Beyond Symptomatic Relief I 'Allergies"
This post was adapted from the text, Discovering Homeopathy, by Dana Ullman.
The word allergy did not exist in Shakespeare's time or even just a century ago. And yet, medical statistics indicate that one in seven Americans had an allergy in 1950, as many as one in five had an allergy in 1970, and approximately 75 million Americans, or one in three, had an allergy in 1985.
Allergy is a catchall word for a wide variety of reactions to substances that the body determines to be foreign. In a strict medical sense, the term refers to conditions that occur when the body's immune system is triggered and then overreacts to specific substances in the environment. These substances maybe foods, animal hairs, house dust, pollens or other plant materials, molds, medicines, or chemicals.
The ability of the immune system to identify individual substances and to react to them is crucial for the body's protection. But overreaction to them leads to a variety of uncomfortable and sometimes dangerous symptoms. The most common include runny nose, sneezing, respiratory symptoms, watery eyes, headache, digestive symptoms, and skin symptoms. There are also various idiosyncratic symptoms that may occur.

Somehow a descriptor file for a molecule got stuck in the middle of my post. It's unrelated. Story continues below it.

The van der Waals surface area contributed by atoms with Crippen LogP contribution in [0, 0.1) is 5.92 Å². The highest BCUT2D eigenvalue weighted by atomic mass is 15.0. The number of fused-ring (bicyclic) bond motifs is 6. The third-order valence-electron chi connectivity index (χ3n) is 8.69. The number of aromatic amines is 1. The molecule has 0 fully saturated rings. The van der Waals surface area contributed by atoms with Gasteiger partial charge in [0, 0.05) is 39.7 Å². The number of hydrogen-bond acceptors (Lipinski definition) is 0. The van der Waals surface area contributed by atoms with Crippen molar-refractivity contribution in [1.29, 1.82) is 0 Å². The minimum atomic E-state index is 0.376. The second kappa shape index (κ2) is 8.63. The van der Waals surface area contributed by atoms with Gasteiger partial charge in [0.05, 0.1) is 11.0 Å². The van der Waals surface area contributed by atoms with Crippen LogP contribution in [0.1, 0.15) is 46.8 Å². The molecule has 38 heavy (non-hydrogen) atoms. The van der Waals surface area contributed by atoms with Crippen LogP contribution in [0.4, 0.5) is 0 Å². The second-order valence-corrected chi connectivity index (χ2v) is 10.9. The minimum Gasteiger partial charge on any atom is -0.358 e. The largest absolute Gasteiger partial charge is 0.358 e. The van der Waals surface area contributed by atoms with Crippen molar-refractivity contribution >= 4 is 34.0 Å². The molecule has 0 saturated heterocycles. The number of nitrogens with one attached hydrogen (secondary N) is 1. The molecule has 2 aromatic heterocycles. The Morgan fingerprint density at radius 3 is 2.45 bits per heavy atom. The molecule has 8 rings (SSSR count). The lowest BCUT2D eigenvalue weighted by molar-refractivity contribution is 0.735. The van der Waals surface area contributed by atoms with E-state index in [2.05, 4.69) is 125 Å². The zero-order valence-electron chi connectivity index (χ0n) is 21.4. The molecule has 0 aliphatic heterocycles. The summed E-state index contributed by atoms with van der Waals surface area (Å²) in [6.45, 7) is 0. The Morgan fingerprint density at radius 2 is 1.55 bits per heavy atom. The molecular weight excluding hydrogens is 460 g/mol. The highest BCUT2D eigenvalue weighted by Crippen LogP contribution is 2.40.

Some people think of allergies as a single diagnostic category, but there are many different disease conditions that are allergic reactions. Hay fever is considered an allergic response to pollen. Asthma, hives, and eczema are also considered allergic conditions, though they can be triggered by psychological factors as well as by allergens.
Although it may be too late for most of us, perhaps the best way to prevent any of these allergic conditions is by being breast fed during infancy. Bottle-fed babies are many times more susceptible to getting allergies than those who are breast-fed. Mother's milk has important antibodies and other immunological factors that not only help to protect the infant but also help to develop the infant's immune system later in life.
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